01 September 2017

eBird Month List Tip

All-time Month lists can be accessed via Targets.

For example, 

This will show what you have NOT seen: I have seen 148 species in September but, of ALL the species seen in September by everyone, I am missing 70 species.

To see what you HAVE seen, click the blue hyperlink next to the species total (i.e., the 148 in below example).  This will take you to a page that shows ALL the species you have ever seen in September. (photo not included in this blog).

(Thank you, Marshal Iliff!)

21 July 2017

What's in a Cheeseburger?: Alphabetical Consonants to Describe Bird Song


What if we arbitrarily assigned consonants to tell us about the relative pitches in a bird's song?
 I am going to try this.


So, for example, take the chickadee song often described as "cheese bur ger". This word doesn't automatically tell me which syllables are of higher or lower pitch than the others. But what about the last two sylables - "bur" and "ger"? Are they both on the same pitch? Not always. Sometimes the "ger" is the same pitch as the "bur", and sometimes it is slightly 'flat' - as in 'lower'.

Human Nature

Often-times, people just clue in to one song/sound they recognize, a 'key song' if you will, and ignore the rest. But, if one pays more attention to all one hears, one quickly realizes there is a lot of variation even in the cheeseburger call. Yes, it is overwhelming. Auditory memory and organization is generally not as well-developed as visual.

It is human nature that the vowel sound "ee" is going to be higher pitched than other vowel sounds. Indeed, in this case the "cheese" syllable is higher pitched than the other two. And it is human nature to focus more on the vowel sounds - I think it is hard-wired into our brains.

Assigning Consonants
If we arbitrarily assigned consonants based on pitch: higher-pitched syllables would start with a consonant occuring further along in the alphabet -- just like the letter-notation of music where pitch "G" is higher than pitch "D".

- Tee is higher than fee
- Yer is higher than bur
- hoo is higher than boo

The two-toned chickadee song - where the first syllable is the highest pitch and second and third syllables are on the same pitch, could be described as:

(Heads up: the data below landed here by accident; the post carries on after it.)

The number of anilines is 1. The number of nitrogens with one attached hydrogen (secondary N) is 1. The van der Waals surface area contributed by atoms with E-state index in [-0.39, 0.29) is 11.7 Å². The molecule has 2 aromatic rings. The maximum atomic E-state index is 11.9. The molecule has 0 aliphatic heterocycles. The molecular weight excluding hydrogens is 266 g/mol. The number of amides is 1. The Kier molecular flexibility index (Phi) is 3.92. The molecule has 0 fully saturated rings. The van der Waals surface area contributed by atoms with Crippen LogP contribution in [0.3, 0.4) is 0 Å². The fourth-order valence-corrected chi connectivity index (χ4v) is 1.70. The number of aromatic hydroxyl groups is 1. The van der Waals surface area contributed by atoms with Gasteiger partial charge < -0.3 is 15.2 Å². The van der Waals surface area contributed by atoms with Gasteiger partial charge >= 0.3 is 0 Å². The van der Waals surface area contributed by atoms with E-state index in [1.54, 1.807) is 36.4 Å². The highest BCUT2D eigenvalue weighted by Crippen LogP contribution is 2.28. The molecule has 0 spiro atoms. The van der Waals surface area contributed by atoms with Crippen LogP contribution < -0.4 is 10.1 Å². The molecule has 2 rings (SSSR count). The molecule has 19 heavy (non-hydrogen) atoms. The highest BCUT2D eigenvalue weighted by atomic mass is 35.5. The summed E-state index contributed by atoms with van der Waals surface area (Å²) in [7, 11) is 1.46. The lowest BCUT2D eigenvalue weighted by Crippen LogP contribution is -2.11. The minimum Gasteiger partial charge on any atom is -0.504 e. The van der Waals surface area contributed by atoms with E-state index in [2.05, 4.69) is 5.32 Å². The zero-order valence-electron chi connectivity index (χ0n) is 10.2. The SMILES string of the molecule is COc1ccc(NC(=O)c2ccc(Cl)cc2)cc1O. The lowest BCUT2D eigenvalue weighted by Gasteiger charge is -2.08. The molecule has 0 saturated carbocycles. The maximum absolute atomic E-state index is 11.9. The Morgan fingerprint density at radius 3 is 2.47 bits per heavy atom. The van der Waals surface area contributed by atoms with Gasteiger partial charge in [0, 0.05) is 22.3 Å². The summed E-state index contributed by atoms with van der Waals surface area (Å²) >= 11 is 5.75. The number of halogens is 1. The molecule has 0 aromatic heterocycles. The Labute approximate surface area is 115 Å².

The three-toned chickadee song where each pitch is lower than the previous, could be described as:

Fee-dee-bee (feed debbie), or Fee-de-bur (Feed de bird)

This convention doesn't give any indication of duration of the syllables / notes in the song, but only of relative pitch. But the two main purposes of using human words to describe bird songs are to help one remember them and to communicate what one heard to another human.

"Cheeseburger" just confuses me because it doesn't tell me whether it is the two-pitched, or the three-pitched song. "Yer-tu-tu" and "feed-de-bird" make way more sense to me.

(Someone else has probably already thought of this, hehe. No matter. I'll keep trying it out for myself. )

04 July 2017

Curlew Update 4 July 2017

Mojo the Long-billed Curlew 

set out from Skookumchuck Prairie IBA at 9:30 pm on the first of July, 2017 following two females, Mildred and Pine, who left the area on the 21st of June.  All three birds flew straight toward Enterprise in northeast Oregon.  Mildred and Pine stopped at Enterprise for a bit before continuing on to California, but Mojo went past, turned southwest along the Malheur River, a tributary of the Snake River, and managed to find some agricultural fields out in the middle of nowhere, for goodness sake.  His last co-ordinates placed him south of Juntara, Oregon.

Mojo flew past the fields where Mildred and Pine took a breather

Mojo found some fields, Granite Creek Road, Juntara, Oregon


What fate has befallen Equina?  Her transmitter has not been transmitting since 29 June and today I found a very small pile of curlew feathers beside the highway near her last known co-ordinates between Moan and Ford Roads.